Another voice has been added to the cacophony of actresses revealing their abuse at the hands of Hollywood’s systemic misogyny. But, unlike the dozens of women who have been compelled to speak out since the first New York Times dossier on Harvey Weinstein was published on October 5, Maureen O’Hara was calling out sexist behaviour in 1945.
The Irish-born actress, best known for starring with John Wayne in The Quiet Man, was one of the most famous stars in 1940s Hollywood, but revealed in an interview that producers and directors called her “a cold potato without sex appeal” when she refused their advances.
The quotes in a newspaper clipping from The Mirror, which has now gone viral, ring the same bells as so many of the post-Weinstein accounts – women judged solely on their appearance, their bodies viewed as currency by powerful men, voices suppressed and careers threatened by a refusal to submit.
“I am so upset with it that I am ready to quit Hollywood. It has got so bad, I hate to come to work in the morning,” she said over 70 years ago. “I’m a helpless victim of a Hollywood whispering campaign. Because I don’t let the producer and director kiss me every morning or let them paw me, they have spread word around town that I am not a woman – that I am a cold piece of marble statuary.
Of course, it is no surprise that this subjugation of women has been endemic for decades in Hollywood, but there is something especially bleak about reading O’Hara’s comments when they could easily have been made last week – not just 72 years ago. What’s changed? We know now that no progress has been made and here is the evidence in literal black and white newsprint.
It is a mythology that, in the past, women did not know they were being abused; that times were different then; that certain behaviour was more acceptable – or that everyone was better at taking a joke. But the biggest myth is that women were not vocal about it, as O’Hara’s interview proves.
The truth is that no one listened.
Because I don’t let the producer and director kiss me every morning or let them paw me, they have spread word around town that I am not a woman – that I am a cold piece of marble statuary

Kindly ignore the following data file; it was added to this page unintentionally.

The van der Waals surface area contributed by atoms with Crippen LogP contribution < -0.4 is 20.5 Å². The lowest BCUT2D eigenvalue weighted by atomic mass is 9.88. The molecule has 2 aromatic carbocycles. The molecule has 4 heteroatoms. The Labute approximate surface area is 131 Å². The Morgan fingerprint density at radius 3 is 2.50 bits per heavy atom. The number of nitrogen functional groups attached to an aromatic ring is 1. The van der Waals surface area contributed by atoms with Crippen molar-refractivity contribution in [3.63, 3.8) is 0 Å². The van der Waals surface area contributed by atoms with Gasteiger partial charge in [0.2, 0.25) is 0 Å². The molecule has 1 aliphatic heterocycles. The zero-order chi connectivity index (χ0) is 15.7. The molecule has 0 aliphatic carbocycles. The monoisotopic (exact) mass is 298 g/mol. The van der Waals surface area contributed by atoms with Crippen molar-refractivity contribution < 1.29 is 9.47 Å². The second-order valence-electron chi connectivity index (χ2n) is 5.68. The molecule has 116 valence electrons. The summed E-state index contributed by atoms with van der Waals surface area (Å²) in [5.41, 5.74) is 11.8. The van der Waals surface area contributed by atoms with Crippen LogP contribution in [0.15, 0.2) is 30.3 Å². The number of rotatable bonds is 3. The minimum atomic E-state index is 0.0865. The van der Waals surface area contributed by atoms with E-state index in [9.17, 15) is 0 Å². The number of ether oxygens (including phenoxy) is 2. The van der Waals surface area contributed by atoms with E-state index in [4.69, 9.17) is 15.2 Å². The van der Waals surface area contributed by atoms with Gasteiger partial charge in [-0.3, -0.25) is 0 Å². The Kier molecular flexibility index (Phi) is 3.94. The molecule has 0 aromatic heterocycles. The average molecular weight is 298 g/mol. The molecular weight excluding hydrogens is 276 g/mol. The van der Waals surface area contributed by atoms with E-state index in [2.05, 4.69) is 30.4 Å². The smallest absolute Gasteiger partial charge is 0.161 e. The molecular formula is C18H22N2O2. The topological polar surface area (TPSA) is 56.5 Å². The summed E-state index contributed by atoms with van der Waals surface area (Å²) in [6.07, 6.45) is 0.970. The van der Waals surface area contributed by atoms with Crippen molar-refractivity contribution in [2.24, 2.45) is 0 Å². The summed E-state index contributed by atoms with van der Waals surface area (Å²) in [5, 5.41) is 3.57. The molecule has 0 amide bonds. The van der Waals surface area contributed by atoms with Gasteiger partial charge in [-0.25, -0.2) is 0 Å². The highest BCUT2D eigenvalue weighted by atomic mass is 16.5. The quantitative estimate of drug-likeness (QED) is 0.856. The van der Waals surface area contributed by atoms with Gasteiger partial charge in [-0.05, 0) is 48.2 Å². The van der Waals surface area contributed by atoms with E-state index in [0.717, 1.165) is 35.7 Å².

No one tuned in when she said: “I guess Hollywood won’t consider me as anything except a cold hunk of marble until I divorce my husband, give my baby away and get my name and photograph in all the newspapers. If that’s Hollywood’s idea of being a woman, I’m ready to quit now.”
No one acted when she suffered at the hands of the dictatorial director John Ford, whose behaviour was reminiscent of Alfred Hitchcock’s abuse of Tippi Hedren – a relationship forged by perceived ownership, obsession and central power imbalance. Ford once hit O’Hara in the face at a party.
No one cared about the open secret of Hedren’s own suffering and sexual assault under the controlling and cruel Hitchcock. No one listened when Marilyn Monroe wrote about Hollywood as “an overcrowded brothel” and warned a young Joan Collins of the “wolves” in the industry.
Or when Judy Garland was groped, or a producer exposed himself to a 12-year-old Shirley Temple. In 1956, when a British publication called Picturegoer ran an investigation called The Perils of Show Business – an expose of the casting couch – the papers didn’t pick up the story.
O’Hara’s experiences stayed with her. She talked about her treatment again in 2004 when, aged 83, she told The Daily Telegraph: "I wouldn't throw myself on the casting couch and I know that cost me parts. I wasn't going to play the whore. That wasn't me."
She also gave short shrift to the suggestion that her looks were responsible for her success after spending much of her career known as “the Queen of Technicolour”. She spoke up for herself: "I proved there was a bloody good actress in me. It wasn't just my face. I gave bloody good performances."
O’Hara died in 2015, before Weinstein was outed and the world beyond Hollywood learnt, without any uncertainty, that the casting couch was never consigned to the past. We hope it is a watershed moment, but we had the opportunity to address the issue before – and we failed.
Being Irish, red-headed and famously self-assured, O’Hara often suffered the unfair labelling of being “feisty” and “fiery”. Today, she might be called a “nasty woman”. Either way, her voice wasn’t heard – and the wheel of abuse continues to turn.